Vseslav lost the battle, but escaped. Later in the spring, though, Izyaslav of Kiev offered a peace treaty to his rival to end their war. However, when the rebel leader arrived at the Kievan Rus camp near today’s Orsha, he was seized and taken in chains to Kiev. There, the brothers built a prison cell around him that lacked even a door, indicating it was their intent that he never be free again. However, a year later, the brothers were defeated by a Kipchak horde, creating panic in Kiev. The garrison rose up and evicted Izyaslav from the city and broke open Vseslav’s cell, freeing him so he could lead Kiev’s defense. When Svyatoslav of Chernigov defeated the invaders on the Alta River, Vseslav was again removed from Kiev, but he was free to return to Polotsk where he lived out the remainder of his days.
In 1101, Vseslav died on the Wednesday before Good Friday. His six sons mourned his death that Easter, but then each seized a different major city in the principality. Gleb, his second son, took Minsk. Almost immediately, he was at war with the princes of Kievan Rus. Oleg of Chernigov and Yaropolk of Kiev, the latter the son of Prince Vladimir Monomakh (then of Pereyaslav), laid siege to his city a mere three years later. This triggered a series of wars that would last his entire life against both Kiev and the Lithuanians. In 1116, after Vladimir Monomakh became Grand Prince of Kiev, Gleb attacked again, drawing Kiev’s forces on Minsk a second time. During a final attack on Kiev in 1119, Gleb was captured and imprisoned in the city, where he died shortly after.
In 1125, Mstislav, the son of Vladimir Monomakh, became Grand Prince of Kiev, and one of the first campaigns of his reign focused on subjugating the Principality of Polotsk. After four years of fighting, Minsk was stripped from ancient Polotsk. It would remain a city under Kievan Rus, even after Mstislav, said to be the last Grand Prince of a united Rus, died in 1132.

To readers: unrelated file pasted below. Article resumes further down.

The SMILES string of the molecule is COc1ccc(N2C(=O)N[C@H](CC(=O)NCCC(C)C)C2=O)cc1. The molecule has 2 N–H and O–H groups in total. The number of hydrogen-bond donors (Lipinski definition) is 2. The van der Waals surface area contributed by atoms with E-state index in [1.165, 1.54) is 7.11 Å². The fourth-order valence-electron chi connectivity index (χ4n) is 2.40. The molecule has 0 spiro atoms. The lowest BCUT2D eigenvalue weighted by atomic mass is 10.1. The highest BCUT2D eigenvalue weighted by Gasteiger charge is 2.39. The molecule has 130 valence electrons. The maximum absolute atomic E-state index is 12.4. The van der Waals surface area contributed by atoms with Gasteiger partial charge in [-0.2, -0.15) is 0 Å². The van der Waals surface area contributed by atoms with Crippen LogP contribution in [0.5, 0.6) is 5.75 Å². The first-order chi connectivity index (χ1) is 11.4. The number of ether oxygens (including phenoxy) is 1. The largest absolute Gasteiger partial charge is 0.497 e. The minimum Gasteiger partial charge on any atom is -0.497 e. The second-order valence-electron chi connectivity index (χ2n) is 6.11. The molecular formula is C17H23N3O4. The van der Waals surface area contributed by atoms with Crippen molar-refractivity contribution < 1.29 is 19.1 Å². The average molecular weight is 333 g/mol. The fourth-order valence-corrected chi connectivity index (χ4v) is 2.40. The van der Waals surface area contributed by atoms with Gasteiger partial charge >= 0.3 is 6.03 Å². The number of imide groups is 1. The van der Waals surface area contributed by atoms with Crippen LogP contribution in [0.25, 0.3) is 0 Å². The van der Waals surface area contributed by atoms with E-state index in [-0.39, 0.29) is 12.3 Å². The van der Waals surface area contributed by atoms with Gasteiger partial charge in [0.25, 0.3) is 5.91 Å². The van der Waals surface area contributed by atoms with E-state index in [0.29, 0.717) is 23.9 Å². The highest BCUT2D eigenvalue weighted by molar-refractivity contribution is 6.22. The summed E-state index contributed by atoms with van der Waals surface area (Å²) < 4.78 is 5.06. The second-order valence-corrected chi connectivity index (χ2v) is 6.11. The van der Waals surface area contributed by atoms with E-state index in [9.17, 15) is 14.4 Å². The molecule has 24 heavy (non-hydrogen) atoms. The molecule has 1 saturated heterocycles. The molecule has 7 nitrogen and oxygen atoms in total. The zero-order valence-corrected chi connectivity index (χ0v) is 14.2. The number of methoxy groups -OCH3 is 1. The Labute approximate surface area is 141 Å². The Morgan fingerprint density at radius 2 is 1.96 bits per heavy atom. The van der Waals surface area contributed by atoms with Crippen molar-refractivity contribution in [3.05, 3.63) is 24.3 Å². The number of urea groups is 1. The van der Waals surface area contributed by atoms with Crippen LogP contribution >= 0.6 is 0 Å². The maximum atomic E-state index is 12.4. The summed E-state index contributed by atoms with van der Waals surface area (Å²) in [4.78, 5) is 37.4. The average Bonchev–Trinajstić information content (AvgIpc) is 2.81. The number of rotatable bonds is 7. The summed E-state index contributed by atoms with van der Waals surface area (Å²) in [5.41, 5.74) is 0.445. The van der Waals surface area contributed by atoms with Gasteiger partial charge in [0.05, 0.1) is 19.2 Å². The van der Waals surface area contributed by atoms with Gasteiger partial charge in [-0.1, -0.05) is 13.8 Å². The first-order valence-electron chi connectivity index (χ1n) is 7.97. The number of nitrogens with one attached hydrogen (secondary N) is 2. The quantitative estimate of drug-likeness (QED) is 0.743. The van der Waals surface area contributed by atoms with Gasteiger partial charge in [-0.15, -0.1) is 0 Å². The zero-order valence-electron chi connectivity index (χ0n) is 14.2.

All of Gleb’s sons were ordered after the fall of Polotsk into exile in the Byzantine Empire in 1130. However, Gleb’s son, Volodar, soon returned. In the midst of a civil war in Kiev, he became Prince of Hrodna in 1146, and expanded his holdings to include Minsk in 1151, subordinating his brother Rostislav in the process. By 1167, though, Volodar fell after briefly taking back the whole of the former Principality of Polotsk. Under the reign of St. Andrey the God-Loving, the independent principality disappeared for the last time, becoming individual subordinated states within Kievan Rus.
Despite the continued instability, though, Kievan Rus remained for some time a viable state with the potential to unite all of the early Slavs into a single union. However, an evil wind began to blow from the east with the arrival of the Mongols. In 1223, Mongol generals Subutai and Jebe led an advanced force on a combined Cuman and Kievan army on the Kalka River near present Mariupol, Ukraine. This led to the unexpected first great defeat of the Rus against the Mongol invaders. These warriors would later return to destroy the ancient Russian capital at the end of 1240.